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Culture shrugged off as luxury?

On Thursday Jonathan Jones wrote on the Guardian's blog that the first consequence of economic recession may well see culture widely shrugged off as a luxury and cites Jonathan Freedland's earlier in the week article that claims our cultural attitudes would become more conservative and cosy as we look for reassurance in a scary economic age. It is an obvious conclusion to jump to. When people are busy trying to keep the roof over their head and earning their daily bread they will have no concern with such trivialities as 'culture'.
Complete nonsense.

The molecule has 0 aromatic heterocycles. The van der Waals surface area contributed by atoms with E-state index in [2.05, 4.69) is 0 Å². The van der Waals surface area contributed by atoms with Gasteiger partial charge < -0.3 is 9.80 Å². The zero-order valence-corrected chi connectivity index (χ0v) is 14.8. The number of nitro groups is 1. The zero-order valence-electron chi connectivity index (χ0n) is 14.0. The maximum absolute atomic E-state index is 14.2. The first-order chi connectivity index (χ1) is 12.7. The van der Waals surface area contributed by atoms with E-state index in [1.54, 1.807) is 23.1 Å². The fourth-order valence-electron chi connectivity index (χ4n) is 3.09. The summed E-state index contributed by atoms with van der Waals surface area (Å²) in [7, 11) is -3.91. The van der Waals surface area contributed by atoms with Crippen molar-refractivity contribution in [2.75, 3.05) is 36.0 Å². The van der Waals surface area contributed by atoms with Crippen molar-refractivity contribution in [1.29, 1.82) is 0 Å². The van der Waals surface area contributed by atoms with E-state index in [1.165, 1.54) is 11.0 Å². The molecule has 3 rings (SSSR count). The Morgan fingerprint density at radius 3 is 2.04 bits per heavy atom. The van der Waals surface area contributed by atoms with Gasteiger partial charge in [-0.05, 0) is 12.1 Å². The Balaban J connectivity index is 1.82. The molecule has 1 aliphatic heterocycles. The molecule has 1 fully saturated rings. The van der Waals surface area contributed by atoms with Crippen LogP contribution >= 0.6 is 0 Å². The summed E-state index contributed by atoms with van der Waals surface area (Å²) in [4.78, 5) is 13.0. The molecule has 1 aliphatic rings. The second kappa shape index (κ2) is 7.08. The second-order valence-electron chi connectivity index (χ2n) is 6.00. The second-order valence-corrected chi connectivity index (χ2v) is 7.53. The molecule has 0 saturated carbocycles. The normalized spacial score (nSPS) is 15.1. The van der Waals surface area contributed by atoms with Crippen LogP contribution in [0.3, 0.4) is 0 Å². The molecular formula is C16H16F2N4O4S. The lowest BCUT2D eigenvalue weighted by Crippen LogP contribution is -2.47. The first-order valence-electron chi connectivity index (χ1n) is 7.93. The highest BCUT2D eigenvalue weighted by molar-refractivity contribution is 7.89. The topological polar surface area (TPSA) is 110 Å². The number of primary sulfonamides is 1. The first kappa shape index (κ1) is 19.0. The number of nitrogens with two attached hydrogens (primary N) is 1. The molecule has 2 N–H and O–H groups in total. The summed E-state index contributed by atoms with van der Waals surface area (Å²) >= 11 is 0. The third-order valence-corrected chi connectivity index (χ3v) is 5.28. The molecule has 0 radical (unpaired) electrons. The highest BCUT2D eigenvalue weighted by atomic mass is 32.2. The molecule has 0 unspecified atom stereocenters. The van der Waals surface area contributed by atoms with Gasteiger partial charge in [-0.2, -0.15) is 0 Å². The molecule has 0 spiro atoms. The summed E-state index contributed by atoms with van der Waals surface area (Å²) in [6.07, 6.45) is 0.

My usually pessimistic head has reasoned, by taking a little peek back and applying a little projection based on emotional reasoning, that the 'financial bloodbath' that is widely anticipated for 09, will bring forth a richness and a depth, predicated on people's greater need to seek meaning in such times, that will produce much stronger voices of dissent, a need to portray a grittier gritiness - something which has been shockingly absent from much of British 'culture' in New Labour's era as though scared of revealing life sans conspicuous consumption and obligatory credit - and which has been kept at bay by too many publishing houses for fear of disturbing the middling readers. There is also this myth still held from the ancient Greeks that only prosperous, comfortable times provide the best base from which to produce culture, and even then it was only produced by those at the 'top' whilst those at the bottom kept working. The Chartists (look them up!) were not only fighting for the Charter and its six points as well as against Irish coercion in the mid-nineteenth century, but were also writing reams of poetry and biography at the same time. It was seen as an essential vehicle for encouraging greater political engagement, just as Romanticism was, from which they were heavily influenced and encouraged. Suffering, of any kind, can and does, create great art which leads to greater questioning and greater meaning and greater change and over the next few years exciting new works will pave the way for our re-building of the New Capitalism.

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